About David Whitesell

David Whitesell is a curator in the Albert and Shirley Small Special Collections Library at UVa and a faculty member at Rare Book School, where he teaches courses in pre-1800 printed books and descriptive bibliography.

This Just In: Mapping with Movable Types

This week we feature an acquisition made many years ago, but one whose true significance was discovered only this month. The Albert and Shirley Small Special Collections Library has long possessed a copy of Tableaux historiques & topographiques, ou Relations … Continue reading

William Blake, Visionary

A new exhibition, “William Blake, Visionary / Envisioning William Blake,” is now on view in the Albert and Shirley Small Special Collections Library’s 1st floor exhibition gallery. William Blake (1757-1827) died in obscurity, the genius of his visionary art only … Continue reading

The Book in Tibet

U.Va. has long been a world leader in advancing our understanding of the Western book through bibliographical scholarship. Happily, U.Va.’s considerable bibliographical expertise is now being applied more broadly, as scholars take an increasing interest in adapting the techniques of … Continue reading

This Just In: Perspectives on Publishing

Followers of “This Just In” will know of the Small Special Collections Library’s deep interest in primary sources relating to all aspects of publishing, whether from the perspective of author, publisher, bookseller, reader, or even censor. Here we present a … Continue reading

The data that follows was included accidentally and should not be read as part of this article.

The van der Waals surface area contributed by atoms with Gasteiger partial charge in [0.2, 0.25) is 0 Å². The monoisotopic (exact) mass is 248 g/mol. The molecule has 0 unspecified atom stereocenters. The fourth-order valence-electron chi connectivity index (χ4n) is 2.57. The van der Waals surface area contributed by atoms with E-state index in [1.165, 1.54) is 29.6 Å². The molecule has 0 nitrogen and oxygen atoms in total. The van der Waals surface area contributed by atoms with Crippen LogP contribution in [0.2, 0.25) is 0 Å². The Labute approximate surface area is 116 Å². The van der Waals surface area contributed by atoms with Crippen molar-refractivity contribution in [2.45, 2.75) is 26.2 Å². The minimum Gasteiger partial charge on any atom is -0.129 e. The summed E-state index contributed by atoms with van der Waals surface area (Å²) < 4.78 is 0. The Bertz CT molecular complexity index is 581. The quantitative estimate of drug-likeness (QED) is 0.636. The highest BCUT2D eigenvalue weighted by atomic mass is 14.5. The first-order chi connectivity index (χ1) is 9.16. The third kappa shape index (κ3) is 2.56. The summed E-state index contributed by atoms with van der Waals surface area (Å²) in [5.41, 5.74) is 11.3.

This Just In: Jacket Required!

Yes, you read that correctly: the Albert and Shirley Small Special Collections Library has implemented a dress code. Um, for books, that is. Henceforth all future book acquisitions from, say, 1880 to the present are requested to arrive suitably attired … Continue reading

This Just In: Spring Miscellany

U.Va.’s Final Exercises have concluded, and Grounds is quiet this week. Shortly the summer session will begin (as well as the inevitable summer construction projects), and both temperature and humidity will, no doubt, rise. Under Grounds it is busyness as … Continue reading

This Just In: Printing Planographically

In recent months U.Va. has had unusual opportunities to enhance its already strong collections on 19th-century planographic printing. Prior to the invention of lithography by Alois Senefelder in 1796, printers used a variety of relief (letterpress, woodcut &c.) and intaglio … Continue reading

This Just In: Disability in the Archives

On February 27-28 U.Va. hosted “Disabling Normalcy,” an interdisciplinary conference organized by Christopher Krentz, Associate Professor of English and Director of American Sign Language.  In conjunction with the conference, Prof. Krentz and graduate student Philip Timmerman prepared an exhibition, “Disability … Continue reading